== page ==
Boonsboro veteran recalls his WWII test of survival

May 26, 2008|By DAN DEARTH

BOONSBORO - Burman Smith said he didn't see the inside of a building from the time his unit got enmeshed in the Battle of the Bulge in December 1944 until fighting in that sector ended a few months later.

In addition to fighting the Germans, Smith and other soldiers of the 17th Airborne Division had to survive one of the coldest winters on record.

Smith, 90, said he still has pain from nerve and circulation damage that he suffered in his feet after contracting frostbite during the battle.

"It was so cold," said Smith, as he pored over old photographs in his Boonsboro home. "It very seldom got above 20 to 25 degrees during the daytime. We slept and ate in the snow."


Smith said doctors told him he probably would have lost his feet had he not followed a daily routine as the battle raged on. He had three pairs of socks, and would take off a wet pair, ring them out and then put them inside his shirt to dry. Smith said he replaced the wet socks with the dry, dirty ones he wore a day or two before.

The 17th was thrust into the Battle of the Bulge to fight alongside the 101st Airborne Division near Bastogne, Belgium. After the fighting, the 17th received a brief respite but was tapped again in March for Operation Varsity, an Allied airborne assault across the Rhine River at Wesel, Germany, which later became Hagerstown's sister city.

The campaign was carried out in conjunction with the British 6th Airborne Division and involved roughly 20,000 paratroopers and glidermen.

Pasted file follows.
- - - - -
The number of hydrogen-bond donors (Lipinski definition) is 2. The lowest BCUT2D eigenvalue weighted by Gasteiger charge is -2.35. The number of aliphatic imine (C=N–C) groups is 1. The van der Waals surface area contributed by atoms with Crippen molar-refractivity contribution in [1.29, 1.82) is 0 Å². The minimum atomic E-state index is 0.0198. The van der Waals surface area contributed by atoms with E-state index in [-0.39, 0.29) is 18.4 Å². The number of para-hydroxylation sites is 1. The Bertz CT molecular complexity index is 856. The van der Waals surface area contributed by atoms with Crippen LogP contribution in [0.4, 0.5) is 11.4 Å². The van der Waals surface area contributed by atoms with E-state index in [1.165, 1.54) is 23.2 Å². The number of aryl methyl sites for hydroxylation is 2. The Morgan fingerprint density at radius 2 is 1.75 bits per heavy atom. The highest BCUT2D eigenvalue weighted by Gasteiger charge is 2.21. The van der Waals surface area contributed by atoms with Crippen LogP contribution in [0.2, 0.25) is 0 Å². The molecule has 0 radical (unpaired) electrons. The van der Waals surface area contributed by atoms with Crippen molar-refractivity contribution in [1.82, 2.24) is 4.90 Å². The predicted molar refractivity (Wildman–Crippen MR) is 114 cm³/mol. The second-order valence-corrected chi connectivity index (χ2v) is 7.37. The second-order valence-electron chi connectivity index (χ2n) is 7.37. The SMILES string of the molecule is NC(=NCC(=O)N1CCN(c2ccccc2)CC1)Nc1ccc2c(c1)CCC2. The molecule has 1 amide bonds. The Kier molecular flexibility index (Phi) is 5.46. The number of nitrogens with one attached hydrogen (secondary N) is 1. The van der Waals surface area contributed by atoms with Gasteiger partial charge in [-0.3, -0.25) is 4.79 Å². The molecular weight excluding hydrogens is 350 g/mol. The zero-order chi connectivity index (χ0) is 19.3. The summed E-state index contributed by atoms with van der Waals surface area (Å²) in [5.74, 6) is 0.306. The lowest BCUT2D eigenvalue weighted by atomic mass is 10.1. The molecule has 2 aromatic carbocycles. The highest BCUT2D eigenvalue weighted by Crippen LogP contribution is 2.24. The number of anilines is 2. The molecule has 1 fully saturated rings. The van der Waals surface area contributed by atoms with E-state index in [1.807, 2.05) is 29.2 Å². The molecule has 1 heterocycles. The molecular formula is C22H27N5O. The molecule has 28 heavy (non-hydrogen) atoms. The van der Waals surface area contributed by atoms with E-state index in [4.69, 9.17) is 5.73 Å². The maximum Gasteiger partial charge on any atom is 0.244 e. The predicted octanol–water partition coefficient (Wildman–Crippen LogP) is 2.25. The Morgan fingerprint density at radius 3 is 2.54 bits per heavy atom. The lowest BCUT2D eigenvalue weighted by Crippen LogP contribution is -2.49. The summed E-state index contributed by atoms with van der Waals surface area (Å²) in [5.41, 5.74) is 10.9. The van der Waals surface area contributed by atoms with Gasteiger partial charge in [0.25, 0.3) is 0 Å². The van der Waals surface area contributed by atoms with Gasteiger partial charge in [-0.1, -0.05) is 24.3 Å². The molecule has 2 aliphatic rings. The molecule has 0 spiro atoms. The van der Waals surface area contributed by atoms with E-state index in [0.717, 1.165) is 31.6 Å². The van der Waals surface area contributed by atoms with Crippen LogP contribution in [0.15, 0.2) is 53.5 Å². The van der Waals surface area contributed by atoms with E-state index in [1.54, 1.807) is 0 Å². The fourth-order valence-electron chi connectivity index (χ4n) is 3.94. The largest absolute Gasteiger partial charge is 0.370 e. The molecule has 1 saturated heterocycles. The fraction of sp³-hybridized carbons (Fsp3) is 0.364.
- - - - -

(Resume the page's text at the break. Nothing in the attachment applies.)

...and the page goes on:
From his glider, Smith said he watched horror unfold in the sky as his aircraft drifted closer to its destination.

"I saw a bomber going down and saw the crew bail out," Smith said. "I don't know what happened to them. The sky was almost black with anti-aircraft fire."

Smith said his glider landed in the backyard of a home. The pilot was able to skip the aircraft over a fence to avoid crashing, he said.

On March 24, 1945 - the day Smith landed - military records show 430 men from the 17th Airborne Division died and there were several hundred casualties.

Smith's mortar company, however, came out unscathed, he said. The 17th's mission during the Rhine crossing was to secure bridges so Allied troops could make a final thrust into Germany.

"The Germans were all around us," Smith said. "We were mixed in with them. We took the bridges and kept them away from it ... For the first 12 hours, we met heavy resistance."

Throughout his military service during World War II, Smith said he really didn't worry about whether he would survive.

"I don't know why," he said. "No one seemed scared. I imagine they were, but they thought about something else."

At the end of the war, Smith said he had the choice of going to the Pacific to fight the Japanese or stay in Berlin as part of the American occupation force.

He chose Berlin.

"I volunteered for the army of occupation because I had all I wanted of the fighting," he said.

As fate would have it, the Japanese surrendered before the 17th was deployed to the Pacific.

The unit returned to the United States in September 1945, but because he stayed in Germany, Smith didn't come home until three months later, he said.

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